TWO endemic species were spotted at the canyoneering river route in the boundary of Alegria and Badian towns, southern Cebu by the assessment team of the Cebu Provincial Tourism Office recently.
The team was on their way to Barangay Matutinao in Badian with a community guide when they chanced upon a black shama, locally known as “Siloy” and the Cebu frill-wing damselfly, which are both endangered.
“We found the Siloy near the entrance in Matutinao where there are settlements,” Provincial Tourism head Boboi Costas said.
The Cebu frill-wing damselflies are similar to dragonflies, but are smaller, have slimmer bodies.
They are beautiful and black with unusual blue eyes.
Costas said they were not expecting that the bird would be that close to residents.
The team discovered the two endangered species while conducting an eco-socio demographic assessment in Kanlaob river route that passes through the boundaries of Alegria and Badian.
The assessment will help them formulate policies that would govern local tourism activities there and settle the towns’ differences, said Costas.
“We are coming up with an economic profile of the community by asking the people how they are using, exploiting the river; their source of income; type of housing materials; how they treat the forest and the river and how they manage their garbage,” he said.
The data gathered will be used to help the team formulate measures that will be submitted to the Cebu Provincial Board and the governor.
Any measure approved will help the Provincial Government oversee tourism activity in the two towns, which are earning millions in revenues for the residents and the municipal governments.
Last Sept. 12, during the Capitol’s Caravan of Services in Badian, Sulsugan Barangay Captain Teofilo Caballero remitted P80,000 in canyoneering revenues for three days alone to the municipality.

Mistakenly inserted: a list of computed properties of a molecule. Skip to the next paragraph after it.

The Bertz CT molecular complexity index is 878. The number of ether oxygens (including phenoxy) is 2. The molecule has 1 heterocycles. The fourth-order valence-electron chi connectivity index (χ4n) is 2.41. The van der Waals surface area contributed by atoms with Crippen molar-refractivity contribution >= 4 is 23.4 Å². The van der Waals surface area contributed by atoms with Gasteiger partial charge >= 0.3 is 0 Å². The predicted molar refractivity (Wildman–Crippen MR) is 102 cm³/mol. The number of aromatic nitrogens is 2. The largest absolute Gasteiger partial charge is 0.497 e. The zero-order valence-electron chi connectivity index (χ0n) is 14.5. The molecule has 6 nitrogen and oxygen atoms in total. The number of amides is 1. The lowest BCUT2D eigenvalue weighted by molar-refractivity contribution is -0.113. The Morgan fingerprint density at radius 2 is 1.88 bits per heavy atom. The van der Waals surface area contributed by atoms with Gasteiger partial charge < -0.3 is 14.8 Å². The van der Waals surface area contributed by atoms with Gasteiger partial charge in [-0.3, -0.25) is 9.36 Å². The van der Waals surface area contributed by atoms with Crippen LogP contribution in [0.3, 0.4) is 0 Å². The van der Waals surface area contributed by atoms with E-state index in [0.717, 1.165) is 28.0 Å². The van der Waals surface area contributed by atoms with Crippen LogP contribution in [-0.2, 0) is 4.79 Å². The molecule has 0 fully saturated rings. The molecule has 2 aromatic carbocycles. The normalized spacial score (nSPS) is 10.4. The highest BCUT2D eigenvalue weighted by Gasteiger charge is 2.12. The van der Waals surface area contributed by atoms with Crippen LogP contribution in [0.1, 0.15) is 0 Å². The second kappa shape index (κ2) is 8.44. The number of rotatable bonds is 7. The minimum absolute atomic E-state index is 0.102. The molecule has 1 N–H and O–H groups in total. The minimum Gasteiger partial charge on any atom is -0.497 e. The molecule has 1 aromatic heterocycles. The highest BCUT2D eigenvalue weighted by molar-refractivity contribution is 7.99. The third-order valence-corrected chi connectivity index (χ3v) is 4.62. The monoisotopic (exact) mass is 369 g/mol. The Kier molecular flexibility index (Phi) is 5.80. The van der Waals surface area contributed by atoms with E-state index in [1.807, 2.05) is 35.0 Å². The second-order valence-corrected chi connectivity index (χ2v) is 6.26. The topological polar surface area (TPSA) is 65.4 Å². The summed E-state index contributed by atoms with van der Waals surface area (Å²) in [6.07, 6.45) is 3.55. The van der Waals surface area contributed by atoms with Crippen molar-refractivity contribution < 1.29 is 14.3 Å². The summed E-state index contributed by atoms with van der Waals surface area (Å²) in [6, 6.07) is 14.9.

Caballero said the town and the barangay have yet to share the money.
The Capitol team conducted an inventory of the birds, vegetation, insects, soil and water and creatures living in the river.
The assessment covered seven barangays namely Lepanto, Guadalupe, Valencia, Compostela, all in Alegria; and Barangays Sulsugan, Balhaan and Matutinao in Badian.
“This will help residents realize how valuable plant and animal species are, so it will be easy for the Province and the community to declare their river a locally protected area,” said Costas.
Learning how they manage their solid waste will also enable the Capitol to regulate and impose measures to preserve and maintain cleanliness in the area.
The team and will present the consolidated data in their next joint meeting on Oct. 21 with Alegria and Badian officials.
The team learned that Kanlaob river, the host of the canyoneering activity, has nine stations, where there are seven “jumps.”
The area being disputed by the two towns is in the third up to the seventh jump stations.
The first and second stations are in Alegria, while the 8th and 9th stations are in Badian.
Alegria’s canyoneering package starts from the first up to the 7th station while Badian’s canyoneering activity starts from the third to 9th station.
“Both parties agreed not to co-manage the river, as they both agreed that it will be the Province who would oversee the canyoneering tourism activity, and each town would sell their tourism package separately,” Costas said after their recent meeting.
He is confident that Capitol will be able to settle the dispute amicably.
Published in the Sun.Star Cebu newspaper on October 16, 2016.
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